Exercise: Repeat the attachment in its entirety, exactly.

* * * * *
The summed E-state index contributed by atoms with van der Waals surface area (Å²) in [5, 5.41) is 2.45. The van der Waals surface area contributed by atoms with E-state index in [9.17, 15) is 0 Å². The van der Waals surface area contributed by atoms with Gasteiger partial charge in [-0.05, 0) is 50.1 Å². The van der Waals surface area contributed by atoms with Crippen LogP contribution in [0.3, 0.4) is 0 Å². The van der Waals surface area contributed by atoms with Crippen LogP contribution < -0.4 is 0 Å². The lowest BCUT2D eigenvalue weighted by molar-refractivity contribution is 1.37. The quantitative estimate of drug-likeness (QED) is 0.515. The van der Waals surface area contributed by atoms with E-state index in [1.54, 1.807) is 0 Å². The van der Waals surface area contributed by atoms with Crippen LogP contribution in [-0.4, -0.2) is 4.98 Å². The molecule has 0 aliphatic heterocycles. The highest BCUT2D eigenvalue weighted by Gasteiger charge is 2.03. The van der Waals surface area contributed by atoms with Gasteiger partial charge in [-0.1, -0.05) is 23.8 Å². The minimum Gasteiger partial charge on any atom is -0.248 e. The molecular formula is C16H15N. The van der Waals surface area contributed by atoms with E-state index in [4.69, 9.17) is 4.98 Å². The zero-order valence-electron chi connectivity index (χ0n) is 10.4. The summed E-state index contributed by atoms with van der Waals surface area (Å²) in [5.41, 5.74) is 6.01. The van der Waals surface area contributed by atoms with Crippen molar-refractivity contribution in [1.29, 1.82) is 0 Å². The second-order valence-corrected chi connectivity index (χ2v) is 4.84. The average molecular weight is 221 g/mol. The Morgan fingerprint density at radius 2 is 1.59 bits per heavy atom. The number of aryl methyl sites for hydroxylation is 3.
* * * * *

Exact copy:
The summed E-state index contributed by atoms with van der Waals surface area (Å²) in [5, 5.41) is 2.45. The van der Waals surface area contributed by atoms with E-state index in [9.17, 15) is 0 Å². The van der Waals surface area contributed by atoms with Gasteiger partial charge in [-0.05, 0) is 50.1 Å². The van der Waals surface area contributed by atoms with Crippen LogP contribution in [0.3, 0.4) is 0 Å². The van der Waals surface area contributed by atoms with Crippen LogP contribution < -0.4 is 0 Å². The lowest BCUT2D eigenvalue weighted by molar-refractivity contribution is 1.37. The quantitative estimate of drug-likeness (QED) is 0.515. The van der Waals surface area contributed by atoms with E-state index in [1.54, 1.807) is 0 Å². The van der Waals surface area contributed by atoms with Crippen LogP contribution in [-0.4, -0.2) is 4.98 Å². The molecule has 0 aliphatic heterocycles. The highest BCUT2D eigenvalue weighted by Gasteiger charge is 2.03. The van der Waals surface area contributed by atoms with Gasteiger partial charge in [-0.1, -0.05) is 23.8 Å². The minimum Gasteiger partial charge on any atom is -0.248 e. The molecular formula is C16H15N. The van der Waals surface area contributed by atoms with E-state index in [4.69, 9.17) is 4.98 Å². The zero-order valence-electron chi connectivity index (χ0n) is 10.4. The summed E-state index contributed by atoms with van der Waals surface area (Å²) in [5.41, 5.74) is 6.01. The van der Waals surface area contributed by atoms with Crippen molar-refractivity contribution in [1.29, 1.82) is 0 Å². The second-order valence-corrected chi connectivity index (χ2v) is 4.84. The average molecular weight is 221 g/mol. The Morgan fingerprint density at radius 2 is 1.59 bits per heavy atom. The number of aryl methyl sites for hydroxylation is 3.